Latest Cosmology Stories
A new study published in Physical Review Letters might explain why the universe did not collapse immediately after the Big Bang, which is something that scientists have been striving to understand.
Pamela Fleming, Executive Vice President, The Institute for Basic Research, Florida, announces that "The recently observed 'Red Moon' establishes the lack of expansion of the universe
Scientists believe they have found a way to explain why there are not as many galaxies orbiting the Milky Way as expected.
Our universe may have emerged from a black hole in a higher-dimensional universe, propose a trio of Perimeter Institute researchers in the cover story of the latest Scientific American.
The Planck Telescope allowed physicists to draw the most detailed map of the first light emitted after the Big Bang. Some of its features do not entirely fit the standard cosmological theory, but scientists have discovered that these anomalies could be explained by how the data was processed.
Perimeter Associate Faculty member Matthew Johnson and his colleagues are working to bring the multiverse hypothesis, which to some sounds like a fanciful tale, firmly into the realm of testable science.
The world was stunned by the recent announcement that a telescope at the South Pole had detected a cosmic fossil from the earliest moments of creation; During a live Google Hangout, 4 astrophysicists discussed the implications
Quintessence and phantom fields, two hypotheses formulated using data from satellites, such as Planck and WMAP, are among the many theories that try to explain the nature of dark energy.
Based on observations from the South Pole Telescope, a team of international scientists has found subtle patterns in the cosmic microwave background called B-mode polarizations, according to a report in Physical Review Letters.
Scientists have long predicted the universe could one day collapse, compressing everything contained within, much like a building that can’t contain its own weight. Sooner or later, scientists believe the universe will cause every little particle in it to become extremely heavy, causing all material to squeeze into a small, super-hot and super-heavy ball.
Image Caption: The Hubble Extreme Deep Field (XDF) was completed in September 2012 and shows the farthest galaxies ever photographed by humans. Each speck of light in the photo is an individual galaxy, some of them as old as 13.2 billion years; the observable universe is estimated to contain more than 200 billion galaxies. Credit: NASA/Wikipedia What is Cosmology? I once commented to an acquaintance that I was fascinated by the field of Cosmology, and mused that if I had more time, I...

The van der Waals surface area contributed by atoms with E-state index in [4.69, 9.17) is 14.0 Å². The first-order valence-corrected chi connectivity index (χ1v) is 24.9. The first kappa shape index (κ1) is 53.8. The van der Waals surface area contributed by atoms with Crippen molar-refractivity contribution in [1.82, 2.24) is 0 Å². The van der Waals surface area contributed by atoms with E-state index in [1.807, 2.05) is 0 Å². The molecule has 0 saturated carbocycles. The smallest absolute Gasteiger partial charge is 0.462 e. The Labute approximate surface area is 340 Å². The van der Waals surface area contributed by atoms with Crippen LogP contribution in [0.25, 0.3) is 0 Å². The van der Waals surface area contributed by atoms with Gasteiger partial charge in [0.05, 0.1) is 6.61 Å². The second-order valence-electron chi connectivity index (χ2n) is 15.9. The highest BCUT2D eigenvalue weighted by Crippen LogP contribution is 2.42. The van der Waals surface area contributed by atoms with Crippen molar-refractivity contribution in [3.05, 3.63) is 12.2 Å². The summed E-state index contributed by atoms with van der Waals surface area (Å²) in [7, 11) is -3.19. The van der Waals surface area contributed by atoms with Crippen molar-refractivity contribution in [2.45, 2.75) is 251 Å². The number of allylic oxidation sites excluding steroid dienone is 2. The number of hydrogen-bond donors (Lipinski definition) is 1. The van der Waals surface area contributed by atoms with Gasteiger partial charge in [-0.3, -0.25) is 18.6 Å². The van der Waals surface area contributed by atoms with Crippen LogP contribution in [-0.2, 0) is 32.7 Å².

Sample Entry: Astronomy is the scientific study of stars, planets, comets, galaxies, and other phenomena that occur outside Earth's atmosphere (e.g. cosmic radiation). Astronomy deals with the evolution, physics, chemical makeup, meteorology, and motion of celestial objects, and also the formation of the universe. The word Astronomy comes from the Greek words astron (meaning "star") and nomos (meaning "law"). Astronomy is one of the oldest sciences. Since the dawn of man, people always...
Cosmology -- area of science that aims at a comprehensive theory of the structure and evolution of the entire physical universe. Modern Cosmological Theories Present models of the universe hold two fundamental premises: the cosmological principle and the dominant role of gravitation. Derived by Hubble, the cosmological principle holds that if a large enough sample of galaxies is considered, the universe looks the same from all positions and in all directions in space. The second point...
Quintessence (Dark Energy) -- Quintessence or dark energy is a hypothetical form of energy postulated to exist in order to explain observations of an accelerating universe. This energy would act like a vacuum pressure, pushing things apart. Other attempts to explain these recent observations involve a non-zero cosmological constant, which has the same effect. Indeed, sometimes quintessence is said to result in a non-zero cosmological constant, and conversely a non-zero cosmological...
Accelerating universe -- In the late 1990s, observations of type I supernova produced the unexpected result that the expansion of the universe appears to be accelerating. These observations appear more firm as new data has appeared. This means that the speed with which a distant galaxy recedes from us increases over time. If this trend continues, eventually we won't be able to see any other galaxies any more. This new theory of the end of the Universe has been called the Big Rip....
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